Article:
A resounding success for MCKEP on another ‘training effort’ race at this weekend’s Rugby 10. Gold and Silver at the Warwickshire County Champs – a testament to the success of the Elite Project training regime. After a hard week totalling in excess of 70mi (a first for a good while for both McCarthy & Simkiss, and certainly since the inception of the McCarkiss Elite Project), the boys pushed through on tired legs to take the two top spots, running much of the race side by side in a show of pure dominance.
McCarkiss Elite Project members had discussed this race in depth… initially it formed no part of the training plan or race calendar in the build-up to Novembers’ Leeds Abbey Dash – however after a good run at Bristol (Half) it was decided it could undoubtedly be a definite possibility. Training plans were adapted and the decision was made – it would be entered despite falling at the end of the first week of ‘proper’ training, and in similar vain to Bristol Half – it would be ran as a solid training effort, working at/around threshold pace – perhaps.
The training schedule differed between the project’s two top runners – for Chris it read “Friday: 2hr time on feet long run, Sat: 4mi Easy, Sun: Rugby 10”… Rich’s schedule read the same other than replacing the “Saturday Easy 4mi” with a MTB XC race – 1hr45 spent on the bike. Or as Chris said many times during Friday’s long run “It’s not a race – it’s a poxy bike ride” – “Stop calling it a race!”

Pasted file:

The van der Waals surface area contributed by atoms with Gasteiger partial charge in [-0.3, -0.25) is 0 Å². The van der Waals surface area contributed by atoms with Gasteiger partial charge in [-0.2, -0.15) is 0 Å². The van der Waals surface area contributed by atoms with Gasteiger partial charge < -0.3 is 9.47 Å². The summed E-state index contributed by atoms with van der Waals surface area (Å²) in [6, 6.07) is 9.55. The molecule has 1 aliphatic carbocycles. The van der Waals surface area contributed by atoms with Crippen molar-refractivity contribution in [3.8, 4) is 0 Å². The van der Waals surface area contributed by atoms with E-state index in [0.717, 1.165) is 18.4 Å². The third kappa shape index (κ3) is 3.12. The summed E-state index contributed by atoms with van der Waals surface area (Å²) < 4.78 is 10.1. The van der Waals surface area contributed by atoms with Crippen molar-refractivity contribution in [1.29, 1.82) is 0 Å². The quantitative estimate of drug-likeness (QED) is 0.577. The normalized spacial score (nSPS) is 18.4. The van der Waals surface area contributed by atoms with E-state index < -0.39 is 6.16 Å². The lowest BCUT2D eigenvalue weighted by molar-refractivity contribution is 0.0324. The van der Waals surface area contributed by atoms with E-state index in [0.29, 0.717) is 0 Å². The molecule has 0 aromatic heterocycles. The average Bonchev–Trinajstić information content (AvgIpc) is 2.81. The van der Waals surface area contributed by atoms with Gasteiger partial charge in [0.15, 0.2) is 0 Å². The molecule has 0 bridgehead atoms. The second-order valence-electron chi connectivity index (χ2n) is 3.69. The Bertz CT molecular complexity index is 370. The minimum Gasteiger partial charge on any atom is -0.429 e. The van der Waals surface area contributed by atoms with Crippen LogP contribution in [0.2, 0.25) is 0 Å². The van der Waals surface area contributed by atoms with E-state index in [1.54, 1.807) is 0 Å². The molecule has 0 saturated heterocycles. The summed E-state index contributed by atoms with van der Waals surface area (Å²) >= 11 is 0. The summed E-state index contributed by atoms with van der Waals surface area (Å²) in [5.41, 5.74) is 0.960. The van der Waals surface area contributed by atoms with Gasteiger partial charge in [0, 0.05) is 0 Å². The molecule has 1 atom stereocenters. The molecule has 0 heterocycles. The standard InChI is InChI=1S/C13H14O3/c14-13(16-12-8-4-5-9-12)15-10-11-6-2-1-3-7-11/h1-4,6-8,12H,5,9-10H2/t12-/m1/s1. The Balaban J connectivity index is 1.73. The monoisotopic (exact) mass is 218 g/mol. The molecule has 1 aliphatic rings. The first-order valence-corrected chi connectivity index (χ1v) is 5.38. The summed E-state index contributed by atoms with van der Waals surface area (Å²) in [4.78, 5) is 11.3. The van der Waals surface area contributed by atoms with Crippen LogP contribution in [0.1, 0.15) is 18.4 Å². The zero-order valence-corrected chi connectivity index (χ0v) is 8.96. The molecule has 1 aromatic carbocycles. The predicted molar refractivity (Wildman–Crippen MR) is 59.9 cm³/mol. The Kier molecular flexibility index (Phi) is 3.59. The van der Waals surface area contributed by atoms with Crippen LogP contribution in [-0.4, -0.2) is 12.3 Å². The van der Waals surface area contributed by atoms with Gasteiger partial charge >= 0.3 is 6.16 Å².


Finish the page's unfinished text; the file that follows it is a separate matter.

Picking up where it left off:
So during Friday’s long run, aside from the time spent by Chris again coming unstuck due to hydration issues, and mocking Rich’s mountain biking exploits – the discussion turned to tactics. In a top secret discussion which self-destructed once finished in a secret service inspector gadget / mission impossible style affair – a master plan was hatched which would guarantee success at the Rugby 10, regardless of the competition. Unknowingly the competition were truly up against it.
After some fantastic navigational skills from Chris, which included some minor understandable mistakes such as “right” instead of “left” on several occasions, and a resultant near fatal overload of Rich’s peanut sized bladder, the duo arrived at Race HQ, collected their numbers and set about their patented pre-race routine including Chris asking Rich if he’s bought plenty of pins, a bit of a jog, water/energy drink, caffeine boost and Chris trying to stay cool whilst Rich is still getting changed and prepped dangerously close to the race start time.
With a number of potential threats to the title choosing not to attend, presumably because they’d heard of the MCKEP presence expected at the race, the MCKEP team decided that there was no need to put their master plan into action, and plan b was henceforth deployed. Plan B consisted of running out at a good strong pace, break the field, and settle in for the second half of the race. Nice.
The race started and Simkiss & McCarthy lead from the off, settling in at the front and happy to do the work, such was the confidence in their stride. Stride for stride they ran together through the first 6miles, as the chasing group progressively diminished and the pair were running solo (well, as a solo pair) after perhaps 3miles.